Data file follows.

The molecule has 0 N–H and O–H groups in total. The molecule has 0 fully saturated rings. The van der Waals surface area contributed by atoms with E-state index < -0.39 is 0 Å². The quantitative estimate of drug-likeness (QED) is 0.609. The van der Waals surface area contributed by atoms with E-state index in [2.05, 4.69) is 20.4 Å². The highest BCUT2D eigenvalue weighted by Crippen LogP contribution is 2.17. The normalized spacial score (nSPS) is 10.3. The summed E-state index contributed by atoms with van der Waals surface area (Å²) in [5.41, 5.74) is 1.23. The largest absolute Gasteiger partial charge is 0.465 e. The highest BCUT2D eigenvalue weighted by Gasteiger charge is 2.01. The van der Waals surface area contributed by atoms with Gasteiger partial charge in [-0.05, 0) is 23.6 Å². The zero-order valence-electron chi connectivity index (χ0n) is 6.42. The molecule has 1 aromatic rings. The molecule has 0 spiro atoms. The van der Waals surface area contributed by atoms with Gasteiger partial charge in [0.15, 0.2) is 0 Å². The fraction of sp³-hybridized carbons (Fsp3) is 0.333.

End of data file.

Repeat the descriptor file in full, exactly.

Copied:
The molecule has 0 N–H and O–H groups in total. The molecule has 0 fully saturated rings. The van der Waals surface area contributed by atoms with E-state index < -0.39 is 0 Å². The quantitative estimate of drug-likeness (QED) is 0.609. The van der Waals surface area contributed by atoms with E-state index in [2.05, 4.69) is 20.4 Å². The highest BCUT2D eigenvalue weighted by Crippen LogP contribution is 2.17. The normalized spacial score (nSPS) is 10.3. The summed E-state index contributed by atoms with van der Waals surface area (Å²) in [5.41, 5.74) is 1.23. The largest absolute Gasteiger partial charge is 0.465 e. The highest BCUT2D eigenvalue weighted by Gasteiger charge is 2.01. The van der Waals surface area contributed by atoms with Gasteiger partial charge in [-0.05, 0) is 23.6 Å². The zero-order valence-electron chi connectivity index (χ0n) is 6.42. The molecule has 1 aromatic rings. The molecule has 0 spiro atoms. The van der Waals surface area contributed by atoms with Gasteiger partial charge in [0.15, 0.2) is 0 Å². The fraction of sp³-hybridized carbons (Fsp3) is 0.333.